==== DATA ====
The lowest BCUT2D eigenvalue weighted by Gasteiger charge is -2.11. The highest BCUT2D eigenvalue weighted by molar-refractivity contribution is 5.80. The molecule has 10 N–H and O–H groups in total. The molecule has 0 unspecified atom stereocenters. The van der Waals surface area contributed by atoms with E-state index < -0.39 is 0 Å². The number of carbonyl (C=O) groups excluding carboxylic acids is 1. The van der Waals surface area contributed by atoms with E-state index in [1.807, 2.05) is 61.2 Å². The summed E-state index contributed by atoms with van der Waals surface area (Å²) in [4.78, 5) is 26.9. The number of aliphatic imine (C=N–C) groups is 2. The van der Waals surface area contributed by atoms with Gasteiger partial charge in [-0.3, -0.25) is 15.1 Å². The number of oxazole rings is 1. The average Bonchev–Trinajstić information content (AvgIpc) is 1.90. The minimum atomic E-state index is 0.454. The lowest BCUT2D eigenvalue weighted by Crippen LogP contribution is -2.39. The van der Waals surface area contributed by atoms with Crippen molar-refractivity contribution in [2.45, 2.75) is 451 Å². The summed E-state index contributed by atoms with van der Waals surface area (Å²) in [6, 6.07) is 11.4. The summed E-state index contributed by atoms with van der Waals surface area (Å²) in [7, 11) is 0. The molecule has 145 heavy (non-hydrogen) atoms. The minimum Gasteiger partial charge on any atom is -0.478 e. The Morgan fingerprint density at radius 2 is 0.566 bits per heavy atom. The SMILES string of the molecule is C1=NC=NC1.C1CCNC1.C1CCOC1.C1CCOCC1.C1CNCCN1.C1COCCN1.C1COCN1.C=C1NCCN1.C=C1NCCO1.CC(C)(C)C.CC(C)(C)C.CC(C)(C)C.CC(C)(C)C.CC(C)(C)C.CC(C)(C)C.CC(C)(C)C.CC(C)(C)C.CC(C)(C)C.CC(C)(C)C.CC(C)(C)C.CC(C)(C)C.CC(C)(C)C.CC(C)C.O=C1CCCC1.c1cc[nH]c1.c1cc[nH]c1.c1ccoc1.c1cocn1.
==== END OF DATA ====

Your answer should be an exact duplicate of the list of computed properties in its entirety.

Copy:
The lowest BCUT2D eigenvalue weighted by Gasteiger charge is -2.11. The highest BCUT2D eigenvalue weighted by molar-refractivity contribution is 5.80. The molecule has 10 N–H and O–H groups in total. The molecule has 0 unspecified atom stereocenters. The van der Waals surface area contributed by atoms with E-state index < -0.39 is 0 Å². The number of carbonyl (C=O) groups excluding carboxylic acids is 1. The van der Waals surface area contributed by atoms with E-state index in [1.807, 2.05) is 61.2 Å². The summed E-state index contributed by atoms with van der Waals surface area (Å²) in [4.78, 5) is 26.9. The number of aliphatic imine (C=N–C) groups is 2. The van der Waals surface area contributed by atoms with Gasteiger partial charge in [-0.3, -0.25) is 15.1 Å². The number of oxazole rings is 1. The average Bonchev–Trinajstić information content (AvgIpc) is 1.90. The minimum atomic E-state index is 0.454. The lowest BCUT2D eigenvalue weighted by Crippen LogP contribution is -2.39. The van der Waals surface area contributed by atoms with Crippen molar-refractivity contribution in [2.45, 2.75) is 451 Å². The summed E-state index contributed by atoms with van der Waals surface area (Å²) in [6, 6.07) is 11.4. The summed E-state index contributed by atoms with van der Waals surface area (Å²) in [7, 11) is 0. The molecule has 145 heavy (non-hydrogen) atoms. The minimum Gasteiger partial charge on any atom is -0.478 e. The Morgan fingerprint density at radius 2 is 0.566 bits per heavy atom. The SMILES string of the molecule is C1=NC=NC1.C1CCNC1.C1CCOC1.C1CCOCC1.C1CNCCN1.C1COCCN1.C1COCN1.C=C1NCCN1.C=C1NCCO1.CC(C)(C)C.CC(C)(C)C.CC(C)(C)C.CC(C)(C)C.CC(C)(C)C.CC(C)(C)C.CC(C)(C)C.CC(C)(C)C.CC(C)(C)C.CC(C)(C)C.CC(C)(C)C.CC(C)(C)C.CC(C)(C)C.CC(C)C.O=C1CCCC1.c1cc[nH]c1.c1cc[nH]c1.c1ccoc1.c1cocn1.